The 7 Core Techniques of Agile Development

Michael Hugos, Principal, Center for Systems Innovation | 11/25/2013 | 32 comments

Michael Hugos
Agile development is how I get things done. It's been central to my success as a CIO and an entrepreneur. How else can I keep up with the relentless pace of events? How else am I going to deliver applications in a timely manner? But because agile development has fewer hard and fast rules and fewer regulations, it also requires higher levels of skill and collaboration from me and from people on agile development teams.

Many IT groups make the mistake of thinking that, because there are fewer regulations, agile development is somehow easier or less disciplined than traditional waterfall approaches. Nothing could be farther from the truth. Agile is harder than waterfall -- much harder. But when people learn to do agile well, they make it look easy. And things get done faster.

A good analogy is to think of musicians playing in a jazz band versus musicians playing in a marching band. There is a clear and predictable structure and tempo to music played by a marching band. As long as players hit the right notes at the right time and stay in step, the music works. Jazz has a structure and tempo, too, but it calls for much more collaboration between the musicians than just hitting the right notes at the right time.

As a CIO, I've been successful with agile development because I insist that every agile development team be composed of people who are skilled in one or more of what I call the core techniques. There are seven core techniques:

  • Brainstorming and facilitation
  • Process mapping
  • Data modeling
  • System prototyping
  • Object-oriented design and programming
  • DevOps
  • Agile project management

They are needed on every agile project, regardless of the technology being used or the application being developed.

Certainly people on project teams need to be skilled in the specific programming languages, operating systems, databases, and hardware that will be used, but because technology changes faster and faster, it is not good enough just to know how to use a particular technology.

It is critical for people to be competent in the use of techniques that transcend any particular technology. Agile teams need to deliver value quickly, regardless of technology being used or the application being developed. IT agility happens when people use creative combinations of the core techniques to define, design, and deliver applications in short iterations that build on one another.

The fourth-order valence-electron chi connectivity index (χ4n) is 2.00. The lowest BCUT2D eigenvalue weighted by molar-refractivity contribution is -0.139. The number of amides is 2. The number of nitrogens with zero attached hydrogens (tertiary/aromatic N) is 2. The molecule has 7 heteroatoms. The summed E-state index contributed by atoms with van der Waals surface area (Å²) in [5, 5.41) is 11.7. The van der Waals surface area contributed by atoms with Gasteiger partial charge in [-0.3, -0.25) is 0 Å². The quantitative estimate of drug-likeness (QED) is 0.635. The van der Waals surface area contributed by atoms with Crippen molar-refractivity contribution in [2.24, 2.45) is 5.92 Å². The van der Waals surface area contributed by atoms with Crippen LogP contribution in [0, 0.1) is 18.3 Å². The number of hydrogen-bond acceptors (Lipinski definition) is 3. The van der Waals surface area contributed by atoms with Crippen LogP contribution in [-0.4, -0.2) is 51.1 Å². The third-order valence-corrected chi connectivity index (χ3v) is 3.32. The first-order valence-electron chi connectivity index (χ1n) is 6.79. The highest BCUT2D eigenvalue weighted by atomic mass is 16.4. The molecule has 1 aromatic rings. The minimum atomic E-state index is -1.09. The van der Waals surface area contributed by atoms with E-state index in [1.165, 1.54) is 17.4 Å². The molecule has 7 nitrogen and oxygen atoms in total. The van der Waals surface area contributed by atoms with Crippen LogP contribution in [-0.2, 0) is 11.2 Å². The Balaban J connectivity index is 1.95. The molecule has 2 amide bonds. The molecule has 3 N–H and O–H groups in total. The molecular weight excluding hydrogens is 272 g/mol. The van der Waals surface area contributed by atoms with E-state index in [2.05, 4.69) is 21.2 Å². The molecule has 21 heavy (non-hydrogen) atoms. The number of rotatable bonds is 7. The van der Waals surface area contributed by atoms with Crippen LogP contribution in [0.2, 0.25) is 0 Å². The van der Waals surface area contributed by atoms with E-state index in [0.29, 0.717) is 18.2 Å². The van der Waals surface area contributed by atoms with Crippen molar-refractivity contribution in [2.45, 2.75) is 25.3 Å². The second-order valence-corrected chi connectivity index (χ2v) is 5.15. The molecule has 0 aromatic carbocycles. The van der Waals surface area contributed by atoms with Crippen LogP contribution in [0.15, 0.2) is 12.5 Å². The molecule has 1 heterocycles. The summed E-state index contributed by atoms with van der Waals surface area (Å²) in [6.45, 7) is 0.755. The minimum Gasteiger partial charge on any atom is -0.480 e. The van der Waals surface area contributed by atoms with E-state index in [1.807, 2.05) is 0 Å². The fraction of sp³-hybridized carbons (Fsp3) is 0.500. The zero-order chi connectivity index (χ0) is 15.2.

The first technique, brainstorming, is essential for pooling insights and ideas from business and technical people to define possible solutions. When people are skilled at techniques such as process mapping, they can explore and redesign any business process. When they are good at data modeling, they can clearly define and organize the relevant data. And when they are skilled at system prototyping, they can design different user interfaces and technical architectures that work well for the applications being built.

When developers make good use of object-oriented design and programming, they create stable and maintainable software. DevOps enables timely rollout of software into production. And agile project management enables people to coordinate their activities and address issues as they arise. That's what it takes to make agile development successful.

In coming posts, I'll explore these seven core techniques in more depth. And I'll expand on the analogy of marching bands and jazz bands to illustrate differences between traditional and agile development.

View Comments: Threaded | Newest First | Oldest First
shehan   The 7 Core Techniques of Agile Development   11/26/2013 9:38:02 AM
Agile development
Interesting article on Agile development. This concept is practiced in most of the software companies. At the same time it has being related to Project Management as well.
CurtisFranklin   The 7 Core Techniques of Agile Development   11/26/2013 11:26:09 AM
More Than Development
Thanks for a thought-provoking post! It seems that you're using Agile the way so many executives I talk to use it: as an overall business philosophy rather than just a development discipline. 

Do you find most of your peers are using Agile the way that you do? Do you think it's even possible to get the most out of Agile if you confine it to something that the dev team uses?

Thanks again!
mejiac   The 7 Core Techniques of Agile Development   11/26/2013 2:44:17 PM
Re: More Than Development
@CurtisFranklin,

 

Thank your for your comment, and I greatly agree that Agile is seen more as something the the developers do versus something that causes a shift in the way the organization manages projects.

Agile it's a structure changed accross an organization, so it cannot only be limited to developers.

Do you think companies need guidance on how to adopt agile, so that it's implemented from the top to the bottom? versus only the bottom?
Michael Hugos   The 7 Core Techniques of Agile Development   11/26/2013 2:55:18 PM
Re: More Than Development
@CurtisFranklin - yes agile is an overall business philosophy; it isn't just a development discipline. Doing software development is a good way to learn agile but there are other ways to learn it and many other places to put agile to good use.

It isn't possible to get much out of agile in a company if it is just confined to a thing that the development teams do. First extend agile to IT operations - that's what DevOps is about. Then extend agile to new marketing and sales campaigns - that's what lots of ad agencies and marketing execs are learning to do. Then extend agile to the way your company develops a new product or enters a new market - that's what the lean/agile startup movement is all about.

Agile is about trying stuff out and seeing what works and building on success and learning and improving as you go. How else are we going to find our way through this crazy real-time global economy we live in now?

 

 
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Pedro Gonzales   The 7 Core Techniques of Agile Development   11/27/2013 1:39:38 AM